tree wounds

The wound is the place where the Light enters you.

-Rumi

My summer working in the woods of Washington ended a few weeks ago and then I had a sweet but bitterly short visit home before being swept off to another local…and I’m feeling wounded.

Wounded because I loved the work, the location, and the crew I worked with in Washington.  Wounded because there are so many people at home that are so hard for me to be distant from now.  And it is not because what I left both for isn’t something wonderful (it is wonderful, and still somewhat related to forests…more on that in a future post soon), but the wound is something real…not something I am trying to be over-dramatic about.

While walking in the woods this summer I noted a lot of tree wounds.  The particular forest I was working in had a lot of dead & down wood, partially due to the soil type & depth and tree type the forest consisted of.  All that is to say – a lot of trees have fallen over the years, leaving wounds on other trees on their way down.

It got me to thinking (as most things do) about what metaphor might be hidden in these observances.  Part of me saw these wounds and identified with them…I was already anticipating how I’d be feeling with my upcoming endings and beginnings.  But, more than anything else, I was struck to distraction by the beauty of these wounds.  Their architecture was something fine and intricate, like a work of art.  The ooze of pitch and sap seemed akin to human tears (how do our eyes know to cry and also know that it is the most soothing catharsis for sadness?)  In many instances, I was in wonder at how I could see life growing out of their wounds – a sapling sprouting from a burnt stump, insects making a home out of a fallen log.  Even the odd shape of some of the wounds seemed to me a unique song, that tree’s particular cry of sorrow – a lovely, melancholy tune.

And I started to wonder about the delicate beauty of a bleeding heart (figuratively) and further pondered what God might have to say to us about wounds.

Therefore we do not lose heart. Though outwardly we are wasting away, yet inwardly we are being renewed day by day.  For our light and momentary troubles are achieving for us an eternal glory that far outweighs them all. So we fix our eyes not on what is seen, but on what is unseen, since what is seen is temporary, but what is unseen is eternal. (2 Corinthians 4: 16-18)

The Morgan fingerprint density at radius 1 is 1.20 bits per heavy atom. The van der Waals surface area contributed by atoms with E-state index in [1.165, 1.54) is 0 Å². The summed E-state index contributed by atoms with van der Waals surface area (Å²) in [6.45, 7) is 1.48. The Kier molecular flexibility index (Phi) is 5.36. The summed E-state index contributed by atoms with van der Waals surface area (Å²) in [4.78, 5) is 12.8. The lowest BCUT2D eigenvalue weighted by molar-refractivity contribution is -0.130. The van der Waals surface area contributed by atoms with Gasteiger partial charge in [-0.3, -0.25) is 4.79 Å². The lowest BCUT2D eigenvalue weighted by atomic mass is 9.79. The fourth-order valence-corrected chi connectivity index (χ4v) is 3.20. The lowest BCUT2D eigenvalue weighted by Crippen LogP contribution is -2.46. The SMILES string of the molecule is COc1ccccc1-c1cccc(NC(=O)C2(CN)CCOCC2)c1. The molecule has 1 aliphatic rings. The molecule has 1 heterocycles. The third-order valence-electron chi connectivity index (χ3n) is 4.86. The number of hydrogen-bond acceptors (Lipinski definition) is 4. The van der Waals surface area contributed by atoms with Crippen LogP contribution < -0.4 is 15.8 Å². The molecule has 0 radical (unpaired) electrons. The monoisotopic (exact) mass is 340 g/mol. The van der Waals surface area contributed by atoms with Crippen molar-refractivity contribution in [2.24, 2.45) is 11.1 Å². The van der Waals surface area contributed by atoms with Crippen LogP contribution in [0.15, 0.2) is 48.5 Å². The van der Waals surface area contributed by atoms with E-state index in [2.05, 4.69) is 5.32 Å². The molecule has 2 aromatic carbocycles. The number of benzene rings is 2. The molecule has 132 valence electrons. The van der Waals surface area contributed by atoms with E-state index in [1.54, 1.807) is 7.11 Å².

This has long been one of my favorite passages of scripture.  It came to mind when considering the tree wounds…and my own wounds.  I don’t always know (or rather I rarely know) the purpose behind the wounds I have in the moment I have them, how God intends to use them for good.  But I try to recall this verse to mind, try to see the wound (no matter how deep it is) as something “light and momentary” choose to believe that it is part of my inward renewal (even when it doesn’t feel much like it), intended to grow my heart in ways that can enable me and others to experience eternity (glimpses of God) on earth.

I don’t know what the trees get out of the deal when they are wounded, but I for one feel that the most important life chapters I’ve gone through and the most important relationships I’ve developed have involved being wounded in some regard.  The wounds propelled me to bravery. The wounds forced me into openness with others, to lean on others, to honestly admit that I need these others and hence give them the gift of knowing they are needed (I have been the recipient of this gift too).  It is a blessing to bear with one another like this…strange as it sounds…the carrying of wounds in community becomes a place for fellowship to flourish.

Perhaps we need to be wounded to become our full selves, our most beautiful, unique, noteworthy selves.  Quite honestly – I don’t think I would have noticed those individual trees, would have paid them any mind, would have been blessed by their vulnerability had they not been wounded.  I feel we can say the same of ourselves.  Somehow it is the way we are wounded that speaks the loudest, that sings the most brilliantly of our individual story.

If you find this dubious, think of a time where you deeply connected with someone over some shared painful experience…wasn’t that a deeper bond felt than bonding with someone over some shared glad experience?  I am not sure why this is, but if you really consider the difference, I think you’ll find that wounds bind you deeper with others than the glad times do too.

What am I getting at with all this?  I don’t know, I guess I am trying to see the wounds I feel right now as a necessary and even somehow sweet part of my story.  To feel pain after all shows that we are alive, and for me to have these wounds for missing others is evidence that I have great people in my life that are hard to be away from…that are impossible not to miss as much as a deep wound.

I’ll gladly take the wound thanks.

You don’t get to choose if you get hurt in this world…but you do have some say in who hurts you. I like my choices.

-J. Green

 

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